Camalier and Buckley, a 50-year-old jewelry and gift retail company in Washington, agreed yesterday to pay up to $180,000 in cash refunds or offer up to $1.6 million in discounts on future purchases to customers who suffered losses from a failed mail-order business operated by a separate New York business under the Camalier and Buckley name.

The unusual case centers on Camalier and Buckley Mail Order Inc., a defunct firm in Westchester County, N.J., which began a mail-order catalogue business in the 1970s under an agreement with the Washington firm to use the retailer's name.

Camalier and Buckley had been one of the first area firms to start a mail-order division in 1947, but operations had grown so complex 30 years later that the New York firm was selected to run the catalogue business under a license agreement.

The New York firm became insolvent in 1979, and some 4,000 customers throughout the country did not get either the merchandise they ordered or refunds. New York State won a judgment against the Westchester firm, but was unable to collect any funds.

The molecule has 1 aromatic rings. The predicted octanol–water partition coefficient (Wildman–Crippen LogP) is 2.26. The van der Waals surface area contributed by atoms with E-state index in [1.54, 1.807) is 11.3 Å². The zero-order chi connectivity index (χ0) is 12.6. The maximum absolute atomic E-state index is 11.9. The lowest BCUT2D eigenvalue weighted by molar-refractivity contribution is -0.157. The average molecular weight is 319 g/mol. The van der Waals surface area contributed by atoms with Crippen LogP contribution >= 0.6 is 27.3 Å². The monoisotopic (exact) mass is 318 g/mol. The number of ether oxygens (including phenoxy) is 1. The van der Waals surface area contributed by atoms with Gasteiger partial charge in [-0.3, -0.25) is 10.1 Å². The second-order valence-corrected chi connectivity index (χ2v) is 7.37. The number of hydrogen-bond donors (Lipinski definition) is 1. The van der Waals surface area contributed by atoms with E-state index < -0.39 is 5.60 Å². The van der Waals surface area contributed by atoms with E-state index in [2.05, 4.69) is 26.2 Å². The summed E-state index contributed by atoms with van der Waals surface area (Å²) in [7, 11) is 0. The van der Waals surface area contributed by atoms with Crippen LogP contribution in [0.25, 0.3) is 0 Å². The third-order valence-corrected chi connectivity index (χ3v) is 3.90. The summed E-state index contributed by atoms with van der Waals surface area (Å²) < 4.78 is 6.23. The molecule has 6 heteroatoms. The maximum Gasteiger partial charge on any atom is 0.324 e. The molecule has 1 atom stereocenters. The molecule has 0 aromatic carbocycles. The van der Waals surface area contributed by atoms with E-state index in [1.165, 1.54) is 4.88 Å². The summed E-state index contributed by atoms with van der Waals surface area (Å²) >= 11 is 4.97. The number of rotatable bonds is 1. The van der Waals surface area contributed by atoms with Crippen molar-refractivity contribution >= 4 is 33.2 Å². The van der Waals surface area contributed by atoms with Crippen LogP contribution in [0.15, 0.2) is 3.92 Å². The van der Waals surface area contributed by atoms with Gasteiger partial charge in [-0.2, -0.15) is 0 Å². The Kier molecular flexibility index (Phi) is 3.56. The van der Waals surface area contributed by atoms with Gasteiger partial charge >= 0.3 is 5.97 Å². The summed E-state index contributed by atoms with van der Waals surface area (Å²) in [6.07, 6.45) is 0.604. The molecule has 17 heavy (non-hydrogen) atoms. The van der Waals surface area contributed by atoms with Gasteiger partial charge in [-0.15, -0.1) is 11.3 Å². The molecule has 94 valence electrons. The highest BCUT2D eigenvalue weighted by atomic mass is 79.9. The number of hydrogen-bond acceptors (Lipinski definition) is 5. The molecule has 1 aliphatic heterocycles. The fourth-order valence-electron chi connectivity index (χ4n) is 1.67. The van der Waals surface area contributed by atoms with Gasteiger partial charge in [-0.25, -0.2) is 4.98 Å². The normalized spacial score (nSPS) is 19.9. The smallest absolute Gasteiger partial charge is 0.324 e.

Subsequently, New York Attorney General Roberts Abrams sued the Washington company, charging that the retailer was liable for acts of the mail-order business and responsible for making refunds. Camalier and Buckley has eight stores in D.C., Maryland, Virginia and Georgia.

In an agreement announced yesterday by Abrams and Camalier and Buckley President F. Davis Camalier, affected consumers have the option of receiving a cash refund of up to 72 percent of their loss or a substantial discount on merchandise offered in future Camalier and Buckley catalogues -- a mail-order operation that the Washington company now has resumed with two catalogues a year.

In a interview, Camalier said, "We've been victimized, as have these customers, and we want this case behind us."

Camalier emphasized that his company wants to turn the affected consumers into "our best customers," by offering discounts of up to 50 percent on purchases of up to $300 worth of goods from the current catalogue, discounts of one-third in the upcoming fall catalogues and a 25 percent for 1982 or 1983 catalogues.

"Mail-Order Inc. tarnished the 50-year reputation and good will established by our company," he added in a letter being sent along with notice from New York State to the customers involved.